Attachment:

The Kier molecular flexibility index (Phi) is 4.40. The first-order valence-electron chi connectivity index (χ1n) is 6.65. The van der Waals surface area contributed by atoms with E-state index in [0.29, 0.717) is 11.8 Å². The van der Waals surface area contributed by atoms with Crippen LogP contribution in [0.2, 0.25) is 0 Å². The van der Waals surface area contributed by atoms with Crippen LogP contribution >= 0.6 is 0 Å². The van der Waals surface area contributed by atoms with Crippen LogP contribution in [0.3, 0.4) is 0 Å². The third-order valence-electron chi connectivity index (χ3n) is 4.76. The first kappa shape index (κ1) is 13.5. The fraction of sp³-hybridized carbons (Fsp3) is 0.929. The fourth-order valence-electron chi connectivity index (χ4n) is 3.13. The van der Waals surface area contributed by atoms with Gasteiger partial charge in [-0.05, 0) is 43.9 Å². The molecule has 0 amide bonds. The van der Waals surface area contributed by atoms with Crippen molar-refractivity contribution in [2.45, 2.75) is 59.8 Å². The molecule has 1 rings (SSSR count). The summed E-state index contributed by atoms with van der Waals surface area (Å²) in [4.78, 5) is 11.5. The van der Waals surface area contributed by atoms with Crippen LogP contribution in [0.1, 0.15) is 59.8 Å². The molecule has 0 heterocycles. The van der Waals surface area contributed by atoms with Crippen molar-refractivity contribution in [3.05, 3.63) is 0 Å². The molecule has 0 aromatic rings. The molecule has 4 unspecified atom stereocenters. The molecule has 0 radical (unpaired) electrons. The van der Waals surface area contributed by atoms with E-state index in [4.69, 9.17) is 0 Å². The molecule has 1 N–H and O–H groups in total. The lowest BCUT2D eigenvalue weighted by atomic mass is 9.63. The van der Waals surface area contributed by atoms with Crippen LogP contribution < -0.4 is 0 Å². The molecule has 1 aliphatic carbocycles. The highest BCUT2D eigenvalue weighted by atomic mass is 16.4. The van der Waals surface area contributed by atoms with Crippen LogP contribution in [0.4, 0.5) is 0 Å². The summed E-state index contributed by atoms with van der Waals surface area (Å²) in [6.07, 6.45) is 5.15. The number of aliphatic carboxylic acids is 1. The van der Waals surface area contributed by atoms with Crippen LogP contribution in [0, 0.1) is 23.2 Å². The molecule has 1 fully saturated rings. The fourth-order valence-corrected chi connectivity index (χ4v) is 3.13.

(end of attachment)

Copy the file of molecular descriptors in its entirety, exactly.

The Kier molecular flexibility index (Phi) is 4.40. The first-order valence-electron chi connectivity index (χ1n) is 6.65. The van der Waals surface area contributed by atoms with E-state index in [0.29, 0.717) is 11.8 Å². The van der Waals surface area contributed by atoms with Crippen LogP contribution in [0.2, 0.25) is 0 Å². The van der Waals surface area contributed by atoms with Crippen LogP contribution >= 0.6 is 0 Å². The van der Waals surface area contributed by atoms with Crippen LogP contribution in [0.3, 0.4) is 0 Å². The third-order valence-electron chi connectivity index (χ3n) is 4.76. The first kappa shape index (κ1) is 13.5. The fraction of sp³-hybridized carbons (Fsp3) is 0.929. The fourth-order valence-electron chi connectivity index (χ4n) is 3.13. The van der Waals surface area contributed by atoms with Gasteiger partial charge in [-0.05, 0) is 43.9 Å². The molecule has 0 amide bonds. The van der Waals surface area contributed by atoms with Crippen molar-refractivity contribution in [2.45, 2.75) is 59.8 Å². The molecule has 1 rings (SSSR count). The summed E-state index contributed by atoms with van der Waals surface area (Å²) in [4.78, 5) is 11.5. The van der Waals surface area contributed by atoms with Crippen LogP contribution in [0.1, 0.15) is 59.8 Å². The molecule has 0 heterocycles. The van der Waals surface area contributed by atoms with Crippen molar-refractivity contribution in [3.05, 3.63) is 0 Å². The molecule has 0 aromatic rings. The molecule has 4 unspecified atom stereocenters. The molecule has 0 radical (unpaired) electrons. The van der Waals surface area contributed by atoms with E-state index in [4.69, 9.17) is 0 Å². The molecule has 1 N–H and O–H groups in total. The lowest BCUT2D eigenvalue weighted by atomic mass is 9.63. The van der Waals surface area contributed by atoms with Crippen LogP contribution < -0.4 is 0 Å². The molecule has 1 aliphatic carbocycles. The highest BCUT2D eigenvalue weighted by atomic mass is 16.4. The van der Waals surface area contributed by atoms with Crippen LogP contribution in [0.4, 0.5) is 0 Å². The summed E-state index contributed by atoms with van der Waals surface area (Å²) in [6.07, 6.45) is 5.15. The number of aliphatic carboxylic acids is 1. The van der Waals surface area contributed by atoms with Crippen LogP contribution in [0, 0.1) is 23.2 Å². The molecule has 1 fully saturated rings. The fourth-order valence-corrected chi connectivity index (χ4v) is 3.13.